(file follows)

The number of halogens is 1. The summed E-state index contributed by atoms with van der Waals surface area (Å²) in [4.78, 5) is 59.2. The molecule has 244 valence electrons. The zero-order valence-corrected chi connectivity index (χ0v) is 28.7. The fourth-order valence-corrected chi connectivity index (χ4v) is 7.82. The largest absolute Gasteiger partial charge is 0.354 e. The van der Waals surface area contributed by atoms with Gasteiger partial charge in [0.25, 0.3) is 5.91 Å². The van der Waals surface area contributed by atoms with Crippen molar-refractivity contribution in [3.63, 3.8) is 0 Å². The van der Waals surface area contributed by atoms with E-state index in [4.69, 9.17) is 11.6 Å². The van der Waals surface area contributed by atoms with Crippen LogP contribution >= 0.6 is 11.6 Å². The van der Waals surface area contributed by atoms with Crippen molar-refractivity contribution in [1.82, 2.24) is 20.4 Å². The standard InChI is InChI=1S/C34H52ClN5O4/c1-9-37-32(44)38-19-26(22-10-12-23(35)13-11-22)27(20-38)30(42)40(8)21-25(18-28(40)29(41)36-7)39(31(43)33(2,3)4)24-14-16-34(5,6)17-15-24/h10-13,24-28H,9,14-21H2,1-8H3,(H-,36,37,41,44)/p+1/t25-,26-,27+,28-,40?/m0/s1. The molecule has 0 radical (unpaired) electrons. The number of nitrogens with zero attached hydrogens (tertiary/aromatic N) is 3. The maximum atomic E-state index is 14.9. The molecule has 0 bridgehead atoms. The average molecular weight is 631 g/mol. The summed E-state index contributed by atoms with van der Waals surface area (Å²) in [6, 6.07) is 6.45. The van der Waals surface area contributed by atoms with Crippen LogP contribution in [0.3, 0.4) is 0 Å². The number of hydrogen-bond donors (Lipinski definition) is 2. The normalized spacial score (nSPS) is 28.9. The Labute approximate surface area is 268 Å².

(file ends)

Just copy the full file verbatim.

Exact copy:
The number of halogens is 1. The summed E-state index contributed by atoms with van der Waals surface area (Å²) in [4.78, 5) is 59.2. The molecule has 244 valence electrons. The zero-order valence-corrected chi connectivity index (χ0v) is 28.7. The fourth-order valence-corrected chi connectivity index (χ4v) is 7.82. The largest absolute Gasteiger partial charge is 0.354 e. The van der Waals surface area contributed by atoms with Gasteiger partial charge in [0.25, 0.3) is 5.91 Å². The van der Waals surface area contributed by atoms with Crippen molar-refractivity contribution in [3.63, 3.8) is 0 Å². The van der Waals surface area contributed by atoms with E-state index in [4.69, 9.17) is 11.6 Å². The van der Waals surface area contributed by atoms with Crippen LogP contribution >= 0.6 is 11.6 Å². The van der Waals surface area contributed by atoms with Crippen molar-refractivity contribution in [1.82, 2.24) is 20.4 Å². The standard InChI is InChI=1S/C34H52ClN5O4/c1-9-37-32(44)38-19-26(22-10-12-23(35)13-11-22)27(20-38)30(42)40(8)21-25(18-28(40)29(41)36-7)39(31(43)33(2,3)4)24-14-16-34(5,6)17-15-24/h10-13,24-28H,9,14-21H2,1-8H3,(H-,36,37,41,44)/p+1/t25-,26-,27+,28-,40?/m0/s1. The molecule has 0 radical (unpaired) electrons. The number of nitrogens with zero attached hydrogens (tertiary/aromatic N) is 3. The maximum atomic E-state index is 14.9. The molecule has 0 bridgehead atoms. The average molecular weight is 631 g/mol. The summed E-state index contributed by atoms with van der Waals surface area (Å²) in [6, 6.07) is 6.45. The van der Waals surface area contributed by atoms with Crippen LogP contribution in [0.3, 0.4) is 0 Å². The number of hydrogen-bond donors (Lipinski definition) is 2. The normalized spacial score (nSPS) is 28.9. The Labute approximate surface area is 268 Å².